Considerably paler in the glass than Chèze’s Saint-Joseph, this is akin to the color of dried hay. Initial aromas are rather neutral, with just a suggestion of beeswax and a saline, seashell quality. It’s texturally lean, even a little jagged, and just slightly oxidative in style. In that sense, I found it somewhat reminiscent of a Loire Valley Chenin Blanc – Savennières perhaps – when caught in its dumb phase. The wine has intense length though, with hazelnut and lanolin tones emerging in the mouth. There’s high-toned acidity and a vaguely vegetal hint (no, vegetal is not always a bad word) on the mid-palate. This is built for food and is solid, very interesting wine, at once muscular yet crisp. The only problem is its high alcohol, which doesn’t quite burn but does create disjointedness in the wine’s overall harmony. On day two, it became more aromatic, with a nose of potpourri, lime zest and peach blossoms emerging and then giving way to intense minerality. I’d like to look at this again in another couple of years. And I’m intrigued enough that I’ll definitely be seeking out more of Mr. Edmunds’ wines. $26. 14.5% alcohol. Natural cork.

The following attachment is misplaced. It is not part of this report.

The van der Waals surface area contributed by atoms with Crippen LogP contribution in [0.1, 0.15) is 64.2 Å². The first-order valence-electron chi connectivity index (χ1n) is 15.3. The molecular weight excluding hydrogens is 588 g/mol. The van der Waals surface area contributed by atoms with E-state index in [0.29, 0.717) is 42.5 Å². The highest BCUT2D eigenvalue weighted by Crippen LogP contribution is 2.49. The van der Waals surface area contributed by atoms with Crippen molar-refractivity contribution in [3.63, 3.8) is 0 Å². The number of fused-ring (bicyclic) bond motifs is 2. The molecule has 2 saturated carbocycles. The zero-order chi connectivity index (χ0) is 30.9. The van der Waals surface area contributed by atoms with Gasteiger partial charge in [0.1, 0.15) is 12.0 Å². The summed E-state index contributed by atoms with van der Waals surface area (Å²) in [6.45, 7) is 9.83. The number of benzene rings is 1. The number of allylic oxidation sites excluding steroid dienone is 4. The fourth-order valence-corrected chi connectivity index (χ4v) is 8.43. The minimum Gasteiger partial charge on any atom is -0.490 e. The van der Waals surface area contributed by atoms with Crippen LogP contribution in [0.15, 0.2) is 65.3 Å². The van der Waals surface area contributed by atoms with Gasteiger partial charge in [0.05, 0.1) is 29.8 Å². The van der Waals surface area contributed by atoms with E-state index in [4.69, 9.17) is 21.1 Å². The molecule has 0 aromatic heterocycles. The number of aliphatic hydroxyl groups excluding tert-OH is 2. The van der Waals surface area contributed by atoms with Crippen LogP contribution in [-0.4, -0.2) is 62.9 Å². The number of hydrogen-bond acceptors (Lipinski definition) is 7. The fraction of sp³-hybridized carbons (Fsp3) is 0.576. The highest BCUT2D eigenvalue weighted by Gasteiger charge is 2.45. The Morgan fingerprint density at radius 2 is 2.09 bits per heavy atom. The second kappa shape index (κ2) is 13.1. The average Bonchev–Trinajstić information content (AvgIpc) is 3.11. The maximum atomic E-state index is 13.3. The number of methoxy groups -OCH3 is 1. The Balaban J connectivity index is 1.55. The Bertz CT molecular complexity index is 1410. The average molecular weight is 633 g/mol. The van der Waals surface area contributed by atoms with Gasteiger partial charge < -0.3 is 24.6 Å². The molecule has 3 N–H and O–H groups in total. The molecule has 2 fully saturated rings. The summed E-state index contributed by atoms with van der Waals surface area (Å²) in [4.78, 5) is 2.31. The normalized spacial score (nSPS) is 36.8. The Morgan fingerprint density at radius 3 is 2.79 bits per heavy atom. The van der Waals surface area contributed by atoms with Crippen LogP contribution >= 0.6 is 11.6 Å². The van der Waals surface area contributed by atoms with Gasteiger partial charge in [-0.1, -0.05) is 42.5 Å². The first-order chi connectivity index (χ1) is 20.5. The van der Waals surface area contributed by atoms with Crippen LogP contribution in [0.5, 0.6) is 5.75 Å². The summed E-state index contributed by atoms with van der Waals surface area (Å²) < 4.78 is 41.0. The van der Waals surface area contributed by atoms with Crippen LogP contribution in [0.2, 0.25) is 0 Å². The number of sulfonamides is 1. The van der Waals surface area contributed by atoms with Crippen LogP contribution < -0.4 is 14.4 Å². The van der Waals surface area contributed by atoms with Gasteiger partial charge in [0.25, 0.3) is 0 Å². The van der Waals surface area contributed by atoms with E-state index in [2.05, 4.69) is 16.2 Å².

Tim said...

Awesome reviews. The Edmunds St. John sounds particularly intriguing to me.

David McDuff said...

Thanks, Tim. It does to me as well ;-)

Seriously, at last look, as each bottle was emptied at the end of days two and three, I found the Edmunds St. John much more to my liking than the Cheze. The slightly disjointed alcohol remained a problem but the rest of the wine's character had more to say than the St. Joseph, where the oak and leesy richness became more domineering with airtime.

Edward said...